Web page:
Mindfulness and spirituality mean recognizing that abundance comes from the Divine and not from what I imagine it “should” be. Abundance is not always about fame and fortune. I remember once, during a difficult financial period in my life, a friend told me how G-d was sending me such abundance. At that moment, he said, the abundance was not in the form of money, but in the form of children — I had eight at the time. Now we have even more abundance, nine children, thank G-d.

When it comes to my practice and my clients, I know that the right answer always comes from the inner wisdom we all have. As an attorney, I can best serve my clients when I am quiet. This allows me to access that inner wisdom. That is really a spiritual practice, because the answer is not based on application of technical knowledge. There is a knowing that provides the answers. Sometimes that knowing can come in 20 seconds, sometimes it could take three weeks. But the quieter I can become, the clearer the answer will be.

Do you find that you are more successful or less successful because of your integration of spiritual and mindful practices? Can you share an example or story about that with us?

My success is built upon my spiritual practices. It is inseparable. I would not have my success without the connection to my inner wisdom and to G-d. Let me give you an example: whenever I confront with a problem, I have two options: I can think that I’m alone in this world and that things are not going the way I want, or I can believe that G-d is running this world and everything is just fine, thank you very much.

When I feel tension, fear or anxiety, I realize I naturally tend to operate from the first option. But I also know that operating from this place means not much good can come from that moment, for me or for others. And once I realize that, I can lovingly bring myself back to the second option.

The Divine intelligence of all existence is constantly bringing the formless into form. And our job is to see that. On one level we might not like the form that we see, but that does not change what it really is.

On another note, my wife always says my best public addresses, including in court, are the ones where I don’t prepare the words I’m going to say ahead of time. Those are the times when I’m most connected to that inner wisdom. The thing is, I always felt like I was missing something, because every book I had read on the subject of public speaking talks about preparation and practice. It took me years to realize that there might be another way of doing things from what I’d read. I’ve now come to see that sometimes, the best communication I can offer on behalf of myself and my clients is unstructured, relying not on wordsmithery but on inspiration derived from the wisdom that resides in each one of us.

What would you say is the foundational principle for one to “lead a good life”? Can you share a story that illustrates that?

In order to lead a good life, we must be connected to our essence and purpose. For me, this essence and purpose is all about serving people and helping them with their legal issues.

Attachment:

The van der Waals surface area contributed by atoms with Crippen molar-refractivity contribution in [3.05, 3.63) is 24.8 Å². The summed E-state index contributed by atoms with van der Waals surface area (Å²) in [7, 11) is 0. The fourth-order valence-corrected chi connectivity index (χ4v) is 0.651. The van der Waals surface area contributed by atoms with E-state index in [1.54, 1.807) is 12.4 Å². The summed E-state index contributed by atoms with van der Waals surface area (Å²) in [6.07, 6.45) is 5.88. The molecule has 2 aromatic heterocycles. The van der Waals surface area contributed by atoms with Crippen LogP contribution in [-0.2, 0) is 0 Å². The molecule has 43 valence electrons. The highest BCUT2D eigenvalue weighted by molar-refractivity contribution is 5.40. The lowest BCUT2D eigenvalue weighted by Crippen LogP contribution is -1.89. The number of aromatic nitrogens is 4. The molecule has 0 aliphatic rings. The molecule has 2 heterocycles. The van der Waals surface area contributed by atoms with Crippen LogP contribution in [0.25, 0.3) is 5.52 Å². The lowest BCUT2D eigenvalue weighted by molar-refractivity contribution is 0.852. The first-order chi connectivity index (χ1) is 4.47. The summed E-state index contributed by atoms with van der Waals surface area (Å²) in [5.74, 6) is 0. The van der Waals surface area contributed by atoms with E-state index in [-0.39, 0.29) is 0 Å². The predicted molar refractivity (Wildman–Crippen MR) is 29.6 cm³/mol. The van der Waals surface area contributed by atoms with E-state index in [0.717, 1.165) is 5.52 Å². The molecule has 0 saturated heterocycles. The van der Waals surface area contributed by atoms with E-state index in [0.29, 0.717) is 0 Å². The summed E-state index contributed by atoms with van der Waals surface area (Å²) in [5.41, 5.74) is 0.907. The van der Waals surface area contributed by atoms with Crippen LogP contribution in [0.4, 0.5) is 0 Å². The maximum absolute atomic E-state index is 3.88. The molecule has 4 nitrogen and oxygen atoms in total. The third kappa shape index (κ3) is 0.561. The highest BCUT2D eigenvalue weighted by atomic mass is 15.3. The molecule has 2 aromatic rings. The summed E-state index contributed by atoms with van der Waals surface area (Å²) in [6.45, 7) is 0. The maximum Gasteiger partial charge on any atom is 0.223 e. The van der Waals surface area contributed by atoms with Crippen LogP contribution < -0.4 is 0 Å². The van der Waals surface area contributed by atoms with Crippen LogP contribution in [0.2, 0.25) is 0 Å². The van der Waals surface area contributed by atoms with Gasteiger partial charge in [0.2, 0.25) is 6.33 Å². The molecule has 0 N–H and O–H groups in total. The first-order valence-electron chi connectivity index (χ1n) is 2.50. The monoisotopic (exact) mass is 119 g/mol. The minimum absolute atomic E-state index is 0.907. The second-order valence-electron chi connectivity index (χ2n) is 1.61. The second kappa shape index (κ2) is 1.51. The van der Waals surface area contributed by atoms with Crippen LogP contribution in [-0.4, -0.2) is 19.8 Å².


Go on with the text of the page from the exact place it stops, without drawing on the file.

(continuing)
When I graduated from UC Berkeley with a degree in philosophy and molecular biology, as I said, I wanted to find a cure for cancer. It took me some time to realize that, although this was a noble cause, working in research couldn’t help me lead a good life for myself. That’s because I would have had to compromise my own principles to make it within the research establishment. Realizing that made the choice simple: I applied to law school, and the rest is history. My purpose is serving others by helping them solve complex legal issues and create a better future for their business and their family.

Can you share a story about one of the most impactful moments in your spiritual/mindful life?

I was in court during a very contentious hearing, packed into a room with some very unpleasant people and an atmosphere heavy with rancor and contention. I was about to just leave, feeling like the entire hearing, and maybe the entire case, was futile. But I forced myself to look out the window, reminded myself that we were all Divine energy… and immediately, I felt the energy in the room shift. When I stood up to speak, my words came directly from my heart to the opposing party, right over the rest of the din in the room. Amazingly, the person who had been the biggest trouble maker up to that point jumped up and announced he was leaving. After he left, the meeting continued very fruitfully.

Another story is from when I was studying at UC Berkeley. My parents wanted me to live in the Chabad House, figuring I would probably have a better chance keeping Shabbos and kosher there than in a dormitory. But they also disapproved of Chabad’s level of observance, so they set as a second condition that I not become Chabad. As you can see, I didn’t keep the second condition.

None of us are able to achieve success without some help along the way. Is there a particular person who you are grateful towards who helped get you to where you are? Can you share a story?

It takes a village to raise a child and there are many people I am grateful to.

I am particularly grateful to Sydney Banks for articulating the Three Principles. As he himself freely admitted, there’s nothing new in what he said, it’s already in all the ancient teachings, but he communicated the concepts of Divine Mind, Divine Consciousness and Divine Thought with such simplicity and clarity, making it accessible to every human being. All of our experience can only come about through thought, so the source of my pleasure or pain is only through my thought. There is no external or internal event that can affect me, since my only true experience is my thought. And since you have different thoughts than I do, you will always experience a different reality than I am experiencing. We all do the best we can with the thoughts that we are taking seriously. It’s such an amazing starting place to build true happiness and good relationships.